How Bootsy Saved My Life

 

By Devon “Doc” Wendell

 

Once upon a time life was pretty bleak on my side of the globe. My teenage years were wrought with depression and anxiety problems that plagued my every move and altered my decision making. All I wanted out of life was to be a musician but I was wound way too tightly to make it out of the gate. The doctors gave me all kinds of pills and that only made my day to day existence more miserable. I played the blues on the guitar like someone three times my age because I felt the blues. Some kind of freaky, supernatural, extraterrestrial being needed to come along and shake things up and loosen me up. And one did. His name is William “Bootsy” Collins.

BOOTSY PIC

While in high school, a fellow musician laid it on me. He introduced me to the funkiest music I had ever experienced. This cat had a recording of a young Bootsy playing in James Brown’s band in the early ’70s. The energy was different than the pre-Bootsy Godfather Of Soul recordings I had already heard up to that point. This had a youthful energy that rivaled the power James Brown possessed which is saying a lot. Those bass lines on “Super Bad” and “Get Up I Feel Like Being A Sex Machine” leaped out of the speakers and made you shake your ass, whether you had ever shaken it before or not (I hadn’t.)

At that same time, this friend played me all of the Parliament/Funkadelic records featuring Bootsy not only playing bass, but composing, arranging, and playing both killer guitar and drums as well. Next, I was indoctrinated by the sounds of Bootsy’s Rubber Band, The Sweat Band, and all of Bootsy’s records from the ’70s, ’80s, up to that time which was 1990 . Bootsy didn’t sound like Larry Graham or James Jamerson. Some describe his tone as “liquid” “rubbery” or “elastic” but I describe it as sounding the way good sex feels. What could be better? Bootsy’s sense of syncopation and dynamics opened up an entirely new universe for bass players in all genres of music.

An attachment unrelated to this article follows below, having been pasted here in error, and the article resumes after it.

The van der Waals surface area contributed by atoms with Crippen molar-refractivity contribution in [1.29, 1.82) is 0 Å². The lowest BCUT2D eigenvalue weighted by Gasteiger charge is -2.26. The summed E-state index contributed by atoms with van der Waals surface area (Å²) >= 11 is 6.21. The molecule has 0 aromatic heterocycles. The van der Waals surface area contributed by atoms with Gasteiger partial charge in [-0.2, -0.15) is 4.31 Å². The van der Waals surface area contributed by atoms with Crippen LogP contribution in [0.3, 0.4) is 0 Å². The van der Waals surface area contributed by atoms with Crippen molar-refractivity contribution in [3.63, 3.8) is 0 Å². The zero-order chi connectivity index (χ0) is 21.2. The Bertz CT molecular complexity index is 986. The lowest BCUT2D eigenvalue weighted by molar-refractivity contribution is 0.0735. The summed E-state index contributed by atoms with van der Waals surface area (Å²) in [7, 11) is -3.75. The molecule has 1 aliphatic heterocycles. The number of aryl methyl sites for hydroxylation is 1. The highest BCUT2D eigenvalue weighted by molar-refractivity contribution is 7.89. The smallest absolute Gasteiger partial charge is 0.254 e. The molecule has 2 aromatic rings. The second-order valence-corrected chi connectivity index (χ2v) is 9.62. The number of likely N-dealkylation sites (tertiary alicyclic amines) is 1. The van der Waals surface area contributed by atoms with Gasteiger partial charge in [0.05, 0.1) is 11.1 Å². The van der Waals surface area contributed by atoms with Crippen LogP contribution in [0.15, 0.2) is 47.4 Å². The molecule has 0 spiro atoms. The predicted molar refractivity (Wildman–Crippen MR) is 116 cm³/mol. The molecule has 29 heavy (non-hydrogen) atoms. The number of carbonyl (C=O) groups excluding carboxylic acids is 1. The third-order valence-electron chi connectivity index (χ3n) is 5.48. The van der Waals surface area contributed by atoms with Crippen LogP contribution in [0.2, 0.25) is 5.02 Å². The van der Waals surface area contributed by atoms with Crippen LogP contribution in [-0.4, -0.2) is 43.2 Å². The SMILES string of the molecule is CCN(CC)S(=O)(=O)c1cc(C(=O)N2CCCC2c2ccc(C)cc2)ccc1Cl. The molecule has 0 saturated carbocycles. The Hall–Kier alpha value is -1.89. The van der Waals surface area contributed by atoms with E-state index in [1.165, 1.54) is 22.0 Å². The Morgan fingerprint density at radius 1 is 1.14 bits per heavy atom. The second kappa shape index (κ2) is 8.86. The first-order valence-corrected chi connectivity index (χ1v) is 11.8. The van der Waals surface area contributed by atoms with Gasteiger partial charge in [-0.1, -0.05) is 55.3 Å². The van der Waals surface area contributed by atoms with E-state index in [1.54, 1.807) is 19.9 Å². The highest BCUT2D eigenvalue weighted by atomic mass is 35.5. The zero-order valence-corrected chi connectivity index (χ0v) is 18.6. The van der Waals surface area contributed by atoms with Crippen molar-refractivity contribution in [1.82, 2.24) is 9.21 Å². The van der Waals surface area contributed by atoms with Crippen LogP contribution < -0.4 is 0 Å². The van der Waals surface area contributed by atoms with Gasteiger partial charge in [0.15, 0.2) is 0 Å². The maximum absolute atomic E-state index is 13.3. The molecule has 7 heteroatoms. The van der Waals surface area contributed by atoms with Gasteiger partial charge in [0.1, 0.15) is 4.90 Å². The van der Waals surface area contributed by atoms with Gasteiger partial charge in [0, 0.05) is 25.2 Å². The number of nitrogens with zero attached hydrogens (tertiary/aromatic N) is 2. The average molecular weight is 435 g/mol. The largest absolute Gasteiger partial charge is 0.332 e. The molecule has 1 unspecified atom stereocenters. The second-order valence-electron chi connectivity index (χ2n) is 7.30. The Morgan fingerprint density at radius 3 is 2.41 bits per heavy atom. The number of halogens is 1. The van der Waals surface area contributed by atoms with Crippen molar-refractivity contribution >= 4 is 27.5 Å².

And so I immersed myself in all of these gloriously stanky records. I found every Bootsy recording I could get my hands on and went to see every Bootsy show in New York. Then something miraculous started to happen; the depression left me. No more thoughts of suicide or sleeping for days on in. The collective funk beauty of Bootsy, Phelps “Catfish” Collins, Frankie “Kash” Waddy, Gary “Mudbone” Cooper, Robert “P-Nut” Johnson, Joel “Razor Sharp-Sharp” Johnson, Maceo Parker, Fred Wesley, Richard “Kush” Griffith and Rick Gardner eased the pain and got this one time wallflower out dancing with pride and without a care in the world. It’s as if his music is designed to take you out of the darkness and give you a “little light under the sun.” I even went out and bought a bass and still get more work as a bass player than as a guitarist to this day, so I became a better musician too.

Of course I must also mention Dr. Funkenstein himself, George Clinton, The Woo Wizard Bernie Worrell, Garry Shider, Eddie Hazel, Michael Hampton, and all of the contributing P-Funkers who made funk music a lifestyle, culture and way of life with Bootsy as co-pilot of The Mothership. The #1 Funkateer on the planet. It’s impossible to feel unhappy or stressed out when you hear Bootsy play that signature Space Bass. Depression could have consumed me at a very early age and even taken my life but this is the true tale of how Bootsy saved my life. So as we near the 40th anniversary of the formation of Bootsy’s Rubber Band this summer, I must say thank you Bootsy and “ever funkin’ on!”